Austin said that he thought there was a good case for holding that Mr. Puppet is not responsible for his crimes without getting into anything fancy about free will. Mr. Puppet is effectively like a boy raised by wolves who has never been taught the difference between right and wrong. We would not hold the wolf boy responsible and we should not hold Mr. Puppet responsible for the same reason. The important thing is that we can reach this conclusion without making any global point about free will or responsibility in general. That’s a novel twist on this case.
Antonio worried about suicide bombers who have similar sorts of excuses. They have views about right and wrong that are mistaken, by our lights. Are we saying they are excused as well? Presumably not. But if you say that, you have to answer another question: what’s the difference between the mistaken suicide bombers and the wolf boy?
Let’s get everything on the table.
Determinism is the view that everything that happens is causally determined. This includes human actions.
Compatibilism is the view that our actions can be free, and we can be held responsible for what we do, even if determinism is true. (Punishment is a way of holding people responsible for their actions.)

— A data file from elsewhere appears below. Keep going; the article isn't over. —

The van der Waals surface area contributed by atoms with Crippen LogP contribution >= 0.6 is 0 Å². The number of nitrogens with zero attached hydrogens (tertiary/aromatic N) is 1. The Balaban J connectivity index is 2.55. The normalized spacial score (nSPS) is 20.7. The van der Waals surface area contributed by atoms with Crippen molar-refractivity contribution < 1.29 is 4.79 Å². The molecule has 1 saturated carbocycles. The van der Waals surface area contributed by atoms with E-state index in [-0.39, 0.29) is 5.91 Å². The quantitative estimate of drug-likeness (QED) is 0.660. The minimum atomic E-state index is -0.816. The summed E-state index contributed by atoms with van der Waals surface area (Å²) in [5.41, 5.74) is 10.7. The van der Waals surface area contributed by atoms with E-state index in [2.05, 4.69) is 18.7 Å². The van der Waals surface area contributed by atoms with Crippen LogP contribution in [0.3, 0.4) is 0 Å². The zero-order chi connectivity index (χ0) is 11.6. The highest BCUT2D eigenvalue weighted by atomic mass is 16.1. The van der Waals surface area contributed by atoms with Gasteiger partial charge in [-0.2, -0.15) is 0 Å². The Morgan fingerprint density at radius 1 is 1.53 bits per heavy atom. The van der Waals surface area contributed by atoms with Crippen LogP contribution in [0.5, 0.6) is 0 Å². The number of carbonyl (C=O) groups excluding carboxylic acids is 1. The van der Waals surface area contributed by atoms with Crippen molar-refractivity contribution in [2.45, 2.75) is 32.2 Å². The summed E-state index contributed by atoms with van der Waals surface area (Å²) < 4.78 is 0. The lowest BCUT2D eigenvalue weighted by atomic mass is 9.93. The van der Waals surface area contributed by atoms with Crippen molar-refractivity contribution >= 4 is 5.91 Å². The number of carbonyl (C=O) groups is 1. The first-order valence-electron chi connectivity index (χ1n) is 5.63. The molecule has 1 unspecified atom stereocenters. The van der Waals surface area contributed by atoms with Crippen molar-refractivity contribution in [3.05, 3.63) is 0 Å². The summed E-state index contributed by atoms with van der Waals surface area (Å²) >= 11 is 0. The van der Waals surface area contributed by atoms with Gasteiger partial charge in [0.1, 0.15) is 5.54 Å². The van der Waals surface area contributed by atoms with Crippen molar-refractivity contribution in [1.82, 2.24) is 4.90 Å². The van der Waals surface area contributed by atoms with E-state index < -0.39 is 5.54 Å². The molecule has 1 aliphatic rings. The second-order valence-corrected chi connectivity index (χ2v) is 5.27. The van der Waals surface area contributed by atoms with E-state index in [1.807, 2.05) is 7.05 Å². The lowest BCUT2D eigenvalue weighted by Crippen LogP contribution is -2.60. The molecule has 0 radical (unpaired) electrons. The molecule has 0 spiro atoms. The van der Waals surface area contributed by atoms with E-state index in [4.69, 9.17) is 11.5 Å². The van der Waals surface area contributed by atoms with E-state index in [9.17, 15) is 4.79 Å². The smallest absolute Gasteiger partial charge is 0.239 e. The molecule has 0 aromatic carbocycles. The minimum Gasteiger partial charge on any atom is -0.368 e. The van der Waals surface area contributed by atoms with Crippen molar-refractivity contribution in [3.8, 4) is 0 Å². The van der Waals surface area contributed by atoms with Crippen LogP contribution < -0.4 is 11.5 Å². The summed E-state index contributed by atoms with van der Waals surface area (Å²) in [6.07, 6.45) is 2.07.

Incompatibilism is the view that actions cannot be free, and we cannot be held responsible for what we do, if determinism is true.
Hard determinism combines incompatibilism and determinism.
Libertarianism combines incompatibilism with the denial of determinism.
There are two classic positions on punishment.
Consequentialism (aka utilitarianism) is the view that punishment is justified if and only if punishing people promotes the overall good better than any alternative way of dealing with antisocial behavior.
Retributivism is the view that punishment is justified if and only if the person to be punished deserves it. A person deserves to be punished if and only if the person has (a) done something bad and (b) can be held responsible for having done it. (Why two conditions? Because children and insane people do bad things but cannot be held responsible for their actions.)
Remember that the chief problem for the consequentialist view is that it does not require that punishment be used only against those who are guilty, that is, responsible for doing something bad.
Here is what we have.
|Author||View of free will||Punishment theory|
|Greene & Cohen||incompatibilist, hard determinist||consequentialist|
I am calling Morse a retributivist because he is concerned with defending the law as it stands. The law as it stands is not consequentialist: it puts a lot of effort into identifying the guilty and does not engage in any attempt to calculate the consequences of punishment. But I am adding the qualification “maybe” because he does not discuss the matter. For all I know, he could be a consequentialist who thinks that the law’s surface retributivism is only sensible as a rule of thumb that produces the best overall consequences in the long run.
Greene, Joshua, and Jonathan Cohen. 2004. “For the Law, Neuroscience Changes Nothing and Everything.” Philosophical Transactions of the Royal Society 359 (1451): 1775–85.